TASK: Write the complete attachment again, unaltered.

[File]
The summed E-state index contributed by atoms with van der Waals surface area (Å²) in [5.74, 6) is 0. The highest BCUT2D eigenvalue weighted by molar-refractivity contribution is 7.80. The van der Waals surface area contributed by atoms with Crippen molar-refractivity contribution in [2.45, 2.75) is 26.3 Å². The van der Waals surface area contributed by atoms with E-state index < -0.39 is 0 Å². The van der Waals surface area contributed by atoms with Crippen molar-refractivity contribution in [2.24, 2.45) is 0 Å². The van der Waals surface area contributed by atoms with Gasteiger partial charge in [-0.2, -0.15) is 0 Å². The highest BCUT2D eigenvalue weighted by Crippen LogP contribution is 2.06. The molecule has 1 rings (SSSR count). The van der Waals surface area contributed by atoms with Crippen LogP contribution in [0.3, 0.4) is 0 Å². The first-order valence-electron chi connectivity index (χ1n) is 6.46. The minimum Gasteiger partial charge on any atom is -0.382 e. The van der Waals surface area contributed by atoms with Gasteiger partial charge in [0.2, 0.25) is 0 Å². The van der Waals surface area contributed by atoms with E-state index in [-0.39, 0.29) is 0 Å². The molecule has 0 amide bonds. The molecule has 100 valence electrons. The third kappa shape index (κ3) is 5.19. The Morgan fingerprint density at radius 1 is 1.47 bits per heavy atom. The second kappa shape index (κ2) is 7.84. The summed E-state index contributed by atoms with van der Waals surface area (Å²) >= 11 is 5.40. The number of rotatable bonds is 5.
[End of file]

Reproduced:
The summed E-state index contributed by atoms with van der Waals surface area (Å²) in [5.74, 6) is 0. The highest BCUT2D eigenvalue weighted by molar-refractivity contribution is 7.80. The van der Waals surface area contributed by atoms with Crippen molar-refractivity contribution in [2.45, 2.75) is 26.3 Å². The van der Waals surface area contributed by atoms with E-state index < -0.39 is 0 Å². The van der Waals surface area contributed by atoms with Crippen molar-refractivity contribution in [2.24, 2.45) is 0 Å². The van der Waals surface area contributed by atoms with Gasteiger partial charge in [-0.2, -0.15) is 0 Å². The highest BCUT2D eigenvalue weighted by Crippen LogP contribution is 2.06. The molecule has 1 rings (SSSR count). The van der Waals surface area contributed by atoms with Crippen LogP contribution in [0.3, 0.4) is 0 Å². The first-order valence-electron chi connectivity index (χ1n) is 6.46. The minimum Gasteiger partial charge on any atom is -0.382 e. The van der Waals surface area contributed by atoms with Gasteiger partial charge in [0.2, 0.25) is 0 Å². The van der Waals surface area contributed by atoms with E-state index in [-0.39, 0.29) is 0 Å². The molecule has 0 amide bonds. The molecule has 100 valence electrons. The third kappa shape index (κ3) is 5.19. The Morgan fingerprint density at radius 1 is 1.47 bits per heavy atom. The second kappa shape index (κ2) is 7.84. The summed E-state index contributed by atoms with van der Waals surface area (Å²) >= 11 is 5.40. The number of rotatable bonds is 5.